By Mike Lillis - 04/25/12 12:35 AM EDT
Democrats are hoping to capitalize on Speaker John BoehnerJohn BoehnerIn House GOP, Ryan endorsement of Trump seen as inevitable House GOP faces dilemma on spending bills Overnight Finance: Puerto Rico bill clears panel | IRS chief vows to finish term | Bill would require nominees to release tax returns MORE’s concession this week that Republicans are no lock to retain the House in November.
BoehnerJohn BoehnerIn House GOP, Ryan endorsement of Trump seen as inevitable House GOP faces dilemma on spending bills Overnight Finance: Puerto Rico bill clears panel | IRS chief vows to finish term | Bill would require nominees to release tax returns MORE (R-Ohio) said Tuesday that Republicans have “a big challenge” if they hope to keep control of the lower chamber next year — a message intended largely to prod GOP donors to reach into their pockets ahead of this year’s elections.
But Democrats also saw dollar signs in Boehner’s comments, and were quick to pounce.
“He finally admitted it,” Israel crowed. “We’re just days away from the first Federal Election Commission deadline of the 2012 general election. Boehner … and the Republicans are pulling out all the stops to rile up their Big Oil and Tea Party campaign contributors.”
“Now, with the House at stake,” he added, “all eyes are on our response.”
Israel urged a $3 donation to show “just how committed we are to ending Republicans’ reign in the House.” The Democrats are shooting to raise $1 million — money they say they need “to keep pace with the Republicans.”
Rep. Debbie Wasserman Schultz (Fla.), who heads the Democratic National Committee, was also quick to weigh in, saying “extremism” in the Republican Party makes Boehner’s handicapping “entirely reasonable.”
“John Boehner has allowed the Tea Party to take over their conference,” she told CNN on Tuesday.
The Democrats need to pick up 25 seats to win back a House majority after being trounced at the polls in 2010, and most election handicappers consider them a long shot to retake the gavel. Still, the swift and coordinated reaction to Boehner’s remarks are an indication that party leaders intend to use any foothold to try to build momentum.
Boehner generated plenty of headlines Monday when he offered no guarantees that Republicans would keep the House after just two years in the majority.
“I would say that there is a 2-in-3 chance that we win control of the House again but there’s a 1-in-3 chance that we could lose, and I’m being myself, frank,” Boehner told Fox News in an interview that aired Tuesday. “We’ve got a big challenge and we’ve got work to do.”
The remarks veer sharply from the message coming from other House Republicans, notably House Majority Leader Eric CantorEric CantorJohn Feehery: GOP: Listen to Reince The Trail 2016: Dems struggle for unity Overnight Regulation: Supreme Court rejects GOP redistricting challenge MORE (Va.), who just last week said Republicans would not only keep the House easily, but would pick up seats.
“I’m very bullish on the House,” Cantor said. “I am very confident that we will strengthen our majority.”
Boehner’s strategy also reveals a stark contrast between his leadership style and that of his predecessor, current House Minority Leader Nancy Pelosi (D-Calif.), who, in the months and weeks leading up to the 2010 elections, remained outwardly optimistic about the Democrats’ chances even as polls hinted strongly at the coming bloodbath.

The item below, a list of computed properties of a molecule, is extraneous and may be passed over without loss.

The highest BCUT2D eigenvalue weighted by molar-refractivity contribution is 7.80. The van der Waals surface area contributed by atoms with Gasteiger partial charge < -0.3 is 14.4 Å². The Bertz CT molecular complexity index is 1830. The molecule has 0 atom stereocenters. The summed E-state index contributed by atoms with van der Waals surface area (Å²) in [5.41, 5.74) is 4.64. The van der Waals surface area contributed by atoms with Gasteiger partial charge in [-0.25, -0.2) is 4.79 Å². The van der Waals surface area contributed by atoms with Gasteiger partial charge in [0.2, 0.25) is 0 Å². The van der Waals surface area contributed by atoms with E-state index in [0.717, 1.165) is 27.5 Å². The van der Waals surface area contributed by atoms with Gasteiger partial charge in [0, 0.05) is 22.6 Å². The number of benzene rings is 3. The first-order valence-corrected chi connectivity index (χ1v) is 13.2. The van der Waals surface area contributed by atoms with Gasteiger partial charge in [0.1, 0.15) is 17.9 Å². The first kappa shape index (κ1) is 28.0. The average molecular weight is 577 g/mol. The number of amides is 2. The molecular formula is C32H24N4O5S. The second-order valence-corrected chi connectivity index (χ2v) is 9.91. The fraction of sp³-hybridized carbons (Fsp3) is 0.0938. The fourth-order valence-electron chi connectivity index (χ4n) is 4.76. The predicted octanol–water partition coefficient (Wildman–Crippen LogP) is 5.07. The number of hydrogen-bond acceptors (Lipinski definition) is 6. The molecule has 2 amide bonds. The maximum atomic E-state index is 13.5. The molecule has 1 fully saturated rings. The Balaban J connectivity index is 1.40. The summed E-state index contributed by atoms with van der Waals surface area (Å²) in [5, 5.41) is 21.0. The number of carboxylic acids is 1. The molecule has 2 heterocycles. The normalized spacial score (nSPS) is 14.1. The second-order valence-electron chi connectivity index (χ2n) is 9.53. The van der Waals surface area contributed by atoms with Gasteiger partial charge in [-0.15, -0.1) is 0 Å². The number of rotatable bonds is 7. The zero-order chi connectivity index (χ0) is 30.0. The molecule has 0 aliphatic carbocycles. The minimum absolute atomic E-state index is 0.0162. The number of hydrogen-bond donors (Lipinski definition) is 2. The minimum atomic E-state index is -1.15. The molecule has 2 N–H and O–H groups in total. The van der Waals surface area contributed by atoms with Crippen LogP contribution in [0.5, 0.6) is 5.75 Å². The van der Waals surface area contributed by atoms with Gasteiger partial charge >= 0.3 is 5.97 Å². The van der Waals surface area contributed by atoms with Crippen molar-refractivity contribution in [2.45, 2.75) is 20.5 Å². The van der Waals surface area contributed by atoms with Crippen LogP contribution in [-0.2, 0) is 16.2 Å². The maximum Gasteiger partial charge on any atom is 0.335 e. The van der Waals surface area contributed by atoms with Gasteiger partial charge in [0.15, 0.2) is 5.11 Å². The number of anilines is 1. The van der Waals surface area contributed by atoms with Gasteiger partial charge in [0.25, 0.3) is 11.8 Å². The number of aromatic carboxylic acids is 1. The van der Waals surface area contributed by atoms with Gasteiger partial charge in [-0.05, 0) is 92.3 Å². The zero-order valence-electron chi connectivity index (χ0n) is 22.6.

Indeed, when then-White House press secretary Robert Gibbs suggested four months before the 2010 midterms that the House was in play, Pelosi and the Democrats were apoplectic.
“How could [Gibbs] know what is going on in our districts?” she railed at the time, according to reports.
Wasserman Schultz pointed out the sharp distinction on Tuesday, noting with some astonishment “how rare [it is] for a Speaker to suggest” his party is vulnerable amid campaign season.
“I can tell you that Nancy Pelosi would never have suggested there was a possibility we would lose,” Wasserman Schultz said.
Some rank-and-file Republicans, meanwhile, are defending Boehner’s appraisal as a practical strategy for rallying the GOP base.
Former National Republican Congressional Committee Chairman Tom Cole (Okla.) praised the Speaker for making an “honest” assessment of the political situation to galvanize GOP lawmakers to raise money for the NRCC.
“The Speaker was telling, not just the world, but telling his members, that, ‘Guys, don’t take this majority for granted,’ “ Cole said in an interview with The Hill. “We have to do the things needed to hold it. … We need everybody doing their part [and] the reality is that not everybody does.”
Cole brushed off the DCCC’s decision to use Boehner’s comments in its fundraising efforts, arguing that the Democrats “would much rather have us fat, happy and complacent than they would worried and striving.”
“It’s their job to turn anything they can to their advantage — I get it,” Cole said. “But they would love it if Boehner was predicting that there was no way we could lose our majority and basically the election for the House was over.
“You put out a prediction like that and people quit working and other people say, ‘Oh, they don’t need any money now, I’ll shoot my resources over to the Senate or the presidency,’ “ Cole said.
That hasn’t stopped Democratic leaders from sensing an opportunity in Boehner’s warning.
Rep. Steny Hoyer (Md.), the Democratic whip, said Tuesday that Boehner’s “1-in-3” odds-making missed the mark by a long shot. Strong candidates, strong fundraising and the popularity of President Obama, Hoyer argued, give the Democrats a definitive edge in this year’s elections.
“At best, from his [Boehner’s] perspective, it’s 50-50,” Hoyer said during his weekly press briefing in the Capitol.
“We’re going to pick up a lot of seats, and I think we’ll take back the majority.”
— Molly K. Hooper contributed.